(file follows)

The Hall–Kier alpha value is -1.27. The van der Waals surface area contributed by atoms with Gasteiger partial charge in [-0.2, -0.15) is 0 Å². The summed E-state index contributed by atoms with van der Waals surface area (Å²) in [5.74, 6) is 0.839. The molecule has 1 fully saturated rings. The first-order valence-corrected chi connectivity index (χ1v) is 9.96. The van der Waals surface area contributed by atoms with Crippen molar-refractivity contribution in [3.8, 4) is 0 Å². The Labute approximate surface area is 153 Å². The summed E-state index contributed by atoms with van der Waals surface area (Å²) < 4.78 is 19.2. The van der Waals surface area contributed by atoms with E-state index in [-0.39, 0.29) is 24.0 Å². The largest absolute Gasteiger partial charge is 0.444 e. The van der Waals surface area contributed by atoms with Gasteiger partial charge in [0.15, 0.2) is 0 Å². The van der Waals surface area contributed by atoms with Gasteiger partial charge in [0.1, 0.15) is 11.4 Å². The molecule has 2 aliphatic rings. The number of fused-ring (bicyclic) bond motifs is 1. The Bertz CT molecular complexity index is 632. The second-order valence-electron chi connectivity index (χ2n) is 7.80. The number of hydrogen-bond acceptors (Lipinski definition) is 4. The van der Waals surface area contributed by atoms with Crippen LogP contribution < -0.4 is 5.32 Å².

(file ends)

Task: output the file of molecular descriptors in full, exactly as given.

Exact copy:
The Hall–Kier alpha value is -1.27. The van der Waals surface area contributed by atoms with Gasteiger partial charge in [-0.2, -0.15) is 0 Å². The summed E-state index contributed by atoms with van der Waals surface area (Å²) in [5.74, 6) is 0.839. The molecule has 1 fully saturated rings. The first-order valence-corrected chi connectivity index (χ1v) is 9.96. The van der Waals surface area contributed by atoms with Crippen molar-refractivity contribution in [3.8, 4) is 0 Å². The Labute approximate surface area is 153 Å². The summed E-state index contributed by atoms with van der Waals surface area (Å²) < 4.78 is 19.2. The van der Waals surface area contributed by atoms with E-state index in [-0.39, 0.29) is 24.0 Å². The largest absolute Gasteiger partial charge is 0.444 e. The van der Waals surface area contributed by atoms with Gasteiger partial charge in [0.15, 0.2) is 0 Å². The van der Waals surface area contributed by atoms with Gasteiger partial charge in [0.1, 0.15) is 11.4 Å². The molecule has 2 aliphatic rings. The number of fused-ring (bicyclic) bond motifs is 1. The Bertz CT molecular complexity index is 632. The second-order valence-electron chi connectivity index (χ2n) is 7.80. The number of hydrogen-bond acceptors (Lipinski definition) is 4. The van der Waals surface area contributed by atoms with Crippen LogP contribution < -0.4 is 5.32 Å².